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Book Review: Station Eternity by Mur Lafferty

Image of a digital book cover. A white woman's face is half in light and half in shadow. She wears sunglasses. A bee and planets can be seen reflected in her sunglasses.

Summary:
Mallory is constantly embroiled in murder cases that only she has the insight to solve. But outside of a classic mystery novel, being surrounded by death makes you a suspect and a social pariah. So when she gets the opportunity to take refuge on a sentient space station, she takes it. Surely the murders will stop if her only company is aliens. But when the station agrees to allow additional human guests, humans and aliens alike begin to die…

Review:
A scifi mystery with creative imaginings of multiple alien species and a queer cast.

My favorite part of this book is the various alien species present on the space station. The Gneiss formed from rocks. They don’t ever really die but hibernate then come back in a new form. They can be pebbles, humanoids, or even shuttles. The Phantasmagore have a symbiont vine growing on their ankles that let them camouflage into their surroundings. The Sundry are a hivemind of bee-like creatures that are mysteriously divided into blue and grey factions. Most interesting is that all alien species evolved to have a symbiont. This is another species that merges with them for a mutually beneficial relationship. Only humans didn’t. Why they don’t have one is one of the mysteries of the book.

In spite of the fact that many of the characters are aliens, this still manages to be a diverse book. Multiple characters are Black, one is Korean-American, and the automatic translator uses human names from around the globe to substitute for alien names that humans couldn’t possibly pronounce. (For reasons like that they can’t vibrate to communicate like the Gneiss do).

The marketing I saw was Agatha Christie in space. The storytelling isn’t comparable. Agatha Christie novels are mostly one pov. Third person from the detective’s perspective. This book uses multiple povs. This annoyed me, because at many times, we the readers know things Mallory doesn’t. It removes a lot of the mystery. We end up just sitting there waiting for her to find out something we already know. And it’s not just switching pov in a seen. There are multiple flashback chapters where we go and see a character’s whole backstory. It’s important for an author to know all this detailed information, but not for the reader to. An example is one character who the military recruits to something. We have a whole chapter of flashback to the military recruiting her. Then later Mallory finds out. We didn’t need this chapter about the recruitment. We could have just seen Mallory find it out. More suspense and less dead time (pun intended) waiting for flashbacks to be over. While I liked the story itself, the style of telling it wasn’t for me.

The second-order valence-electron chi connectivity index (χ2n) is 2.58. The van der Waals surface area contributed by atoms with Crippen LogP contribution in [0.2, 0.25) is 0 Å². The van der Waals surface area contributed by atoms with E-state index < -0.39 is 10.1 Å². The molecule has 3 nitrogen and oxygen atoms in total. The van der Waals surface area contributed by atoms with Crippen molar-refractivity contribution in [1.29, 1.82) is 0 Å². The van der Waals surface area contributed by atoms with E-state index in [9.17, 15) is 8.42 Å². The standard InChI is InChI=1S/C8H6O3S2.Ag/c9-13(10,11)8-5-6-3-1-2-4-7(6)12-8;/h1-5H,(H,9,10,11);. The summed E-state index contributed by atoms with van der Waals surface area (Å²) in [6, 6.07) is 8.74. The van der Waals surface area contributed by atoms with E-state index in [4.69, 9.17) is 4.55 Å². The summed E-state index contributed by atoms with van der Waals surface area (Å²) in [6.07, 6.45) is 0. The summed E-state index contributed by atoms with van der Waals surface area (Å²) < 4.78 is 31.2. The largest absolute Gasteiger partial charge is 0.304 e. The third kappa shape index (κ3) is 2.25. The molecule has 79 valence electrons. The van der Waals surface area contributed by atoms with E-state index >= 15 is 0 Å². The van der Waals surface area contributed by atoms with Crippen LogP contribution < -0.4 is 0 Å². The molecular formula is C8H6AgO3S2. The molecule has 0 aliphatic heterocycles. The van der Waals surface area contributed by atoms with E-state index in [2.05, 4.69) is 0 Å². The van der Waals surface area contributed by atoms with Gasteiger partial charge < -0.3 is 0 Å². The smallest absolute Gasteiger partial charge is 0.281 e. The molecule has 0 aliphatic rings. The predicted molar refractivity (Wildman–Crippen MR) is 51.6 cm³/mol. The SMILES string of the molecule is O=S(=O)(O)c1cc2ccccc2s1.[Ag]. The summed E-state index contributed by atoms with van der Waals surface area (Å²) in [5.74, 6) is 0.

The queer content is that Mallory is bisexual. Another character is a trans gay guy. Another minor character is gay. I appreciate that these identities are not a big deal and mentioned in passing like a character’s hair color. I was a little uncomfortable with one scene with the trans character, Phineas. His brother is trying to reassure him that they’re definitely related. For some reason, the way he reassures him of this is to say his deadname and explain why their father gave him that name. It just seemed like a completely unnecessary use of the deadname to me. (Could have just said…dad named you what he did because of X and that’s why he’s definitely your dad too). I don’t mind characters making mistakes. But it would have been nice to have established Phineas doesn’t mind hearing his deadname. Or to have his brother realize his mistake and apologize.

Recommended for mystery readers who like scifi mixed in and multiple povs.

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3 out of 5 stars

Length: 336 pages – average but on the longer side

Source: NetGalley

Buy It (Amazon or Bookshop.org)

Book Review: The Maid by Nita Prose

January 11, 2022 2 comments
A red digital book cover. There is a white frame with a keyhole showing a woman's foot and maid skirt departing.

Summary:
Twenty-five-year old Molly Gray struggles with social skills and misinterprets the intentions of others. Her gran used to interpret the world for her, codifying it into simple rules that Molly could live by. But since Gran died a few months ago, Molly has had to navigate life’s complexities all by herself. No matter—she throws herself with gusto into her work as a hotel maid. Her love of cleaning and proper etiquette, make her an ideal fit for the job. She delights in donning her crisp uniform each morning, stocking her cart with miniature soaps and bottles, and returning guest rooms at the Regency Grand Hotel to a state of perfection.